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Designing for the Grand Illusion

(SIGCHI Bulletin November/December 2001)


[For an example of change blindness and links to research mentioned in this article, please go to //www.syntagm.co.uk/design/articles/cb.htm.]

Psychologists have identified a slightly worrying failure of visual perception known as change blindness. It occurs when the movement normally associated with change is temporarily masked. In the real world this might be caused by blinking or a brief focus of attention elsewhere. While this manages to sound fairly innocuous, the effects of change blindness can be quite startling. Imagine being stopped by a stranger and asked for directions. Part way through the exchange there is a distraction, but the conversation continues to its conclusion. Do you think that you would notice that the stranger was really two fairly dissimilar people who had switched places? In an experiment by Simons and Levin, half of the participants failed to notice the swap.

Accounting for change blindness has led to some interesting theories of how visual memory works (or fails, depending on your point of view). One of the proposed theories is that passive "seeing" is an illusion. We believe that we see everything in front of us, but the reality is that we only take in those things that we give deliberate attention to. In other words we lack a passive visual memory. Hence the theory that Kevin O'Regan refers to as the grand illusion.
What impact, if any, does change blindness have on interaction design? In the desktop world of high bandwidth and instant page changes, probably none or very little. But even with relatively high speed networking, the web presents a different story. The description of a typical change blindness experiment in the diagram below (from Ron Rensink's web site) could equally well describe a typical web browser interaction. A user sees a page, clicks a link and a new page appears after an intervening blank field. (Note that neither longer initial exposure to the image nor the color of the blank field has any significant impact on the outcome.)

Diagram showing two images being displayed from between a quarter to half a second with a brief blank field of one tenth to one quarter second in between

Just how difficult it is to notice what has changed between the two pages is demonstrated by the change blindness examples on the web page associated with this article and the other sites referred to.

Change blindness presents us with no problems where consecutive pages are unrelated. However, it completely dashes our hopes that minor changes between pages, such as error messages or search reports, will be noticed. For example, I still come across search pages that start with an "items found" count of zero, which is replaced by the search result count once the search is completed (with a separate link to the search results). In some cases, this is the only change to the page. Needless to say, users are frequently baffled by their inability to notice any difference between the "before" and "after" images.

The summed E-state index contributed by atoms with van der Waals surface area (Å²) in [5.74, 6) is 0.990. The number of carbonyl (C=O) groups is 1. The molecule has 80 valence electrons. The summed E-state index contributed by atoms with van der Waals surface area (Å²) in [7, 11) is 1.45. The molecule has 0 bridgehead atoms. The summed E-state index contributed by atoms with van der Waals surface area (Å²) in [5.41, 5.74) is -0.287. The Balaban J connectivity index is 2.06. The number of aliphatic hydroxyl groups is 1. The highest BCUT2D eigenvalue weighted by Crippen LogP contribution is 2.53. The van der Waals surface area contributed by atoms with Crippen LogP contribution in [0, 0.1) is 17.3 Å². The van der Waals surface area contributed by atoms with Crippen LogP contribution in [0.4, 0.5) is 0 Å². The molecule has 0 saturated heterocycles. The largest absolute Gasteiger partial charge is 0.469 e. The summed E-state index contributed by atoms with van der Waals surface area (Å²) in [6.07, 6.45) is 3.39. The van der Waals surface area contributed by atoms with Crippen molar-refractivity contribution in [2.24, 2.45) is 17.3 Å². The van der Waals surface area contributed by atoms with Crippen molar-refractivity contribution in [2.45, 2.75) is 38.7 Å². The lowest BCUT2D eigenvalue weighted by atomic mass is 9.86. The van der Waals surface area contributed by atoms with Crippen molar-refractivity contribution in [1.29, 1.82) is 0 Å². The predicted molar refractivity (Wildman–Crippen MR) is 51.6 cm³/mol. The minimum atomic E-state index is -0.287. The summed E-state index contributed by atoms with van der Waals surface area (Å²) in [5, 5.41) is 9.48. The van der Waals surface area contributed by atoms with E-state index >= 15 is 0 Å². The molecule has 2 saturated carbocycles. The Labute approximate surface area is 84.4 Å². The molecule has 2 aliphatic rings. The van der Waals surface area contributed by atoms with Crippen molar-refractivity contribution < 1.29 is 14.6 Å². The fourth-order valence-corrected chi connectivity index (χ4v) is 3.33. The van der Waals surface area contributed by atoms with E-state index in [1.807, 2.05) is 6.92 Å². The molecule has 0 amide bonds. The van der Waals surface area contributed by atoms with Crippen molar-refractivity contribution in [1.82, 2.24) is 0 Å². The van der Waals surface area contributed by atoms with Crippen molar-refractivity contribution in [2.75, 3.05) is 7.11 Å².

We need a more reliable mechanism for dealing with change in such cases. Most well-designed search engines have obvious differences between the search and results pages. However, things are not so straightforward in form validation and confirmation sequences. In form validation, the original page is sometimes redisplayed with only minor changes indicating where errors have occurred. The use of a different color will help combat change blindness, but large and obvious differences will be much more effective.
In fact, this is one occasion in which limited use of animation might actually be beneficial, because what is missing is the conventional visual cue of motion that we associate with change. Small, blinking change markers (especially in a contrasting color) will allow users to compensate for the change blindness introduced by the awkward delays of the web.

[For an example of change blindness and links to research mentioned in this article, please go to //www.syntagm.co.uk/design/articles/cb.htm.]

Bibliography

Daniel J. Simons, ed (2000), Change Blindness and Visual Memory, (Psychology Press) Harvard University, Boston, MA (also at Amazon.co.uk)

The Author

William Hudson is principal consultant for Syntagm Ltd, based near Oxford in the UK. His experience ranges from firmware to desktop applications, but he started by writing interactive software in the early 1970's. For the past ten years his focus has been user interface design, object-oriented design and HCI.

Other free articles on user-centred design: www.syntagm.co.uk/design/articles.htm

© 2001-2005 ACM. This is the author's version of the work. It is posted here by permission of ACM for your personal use. Not for redistribution. The definitive version was published in SIGCHI Bulletin, {Volume 33, November-December 2001} http://doi.acm.org/10.1145/967240.967252

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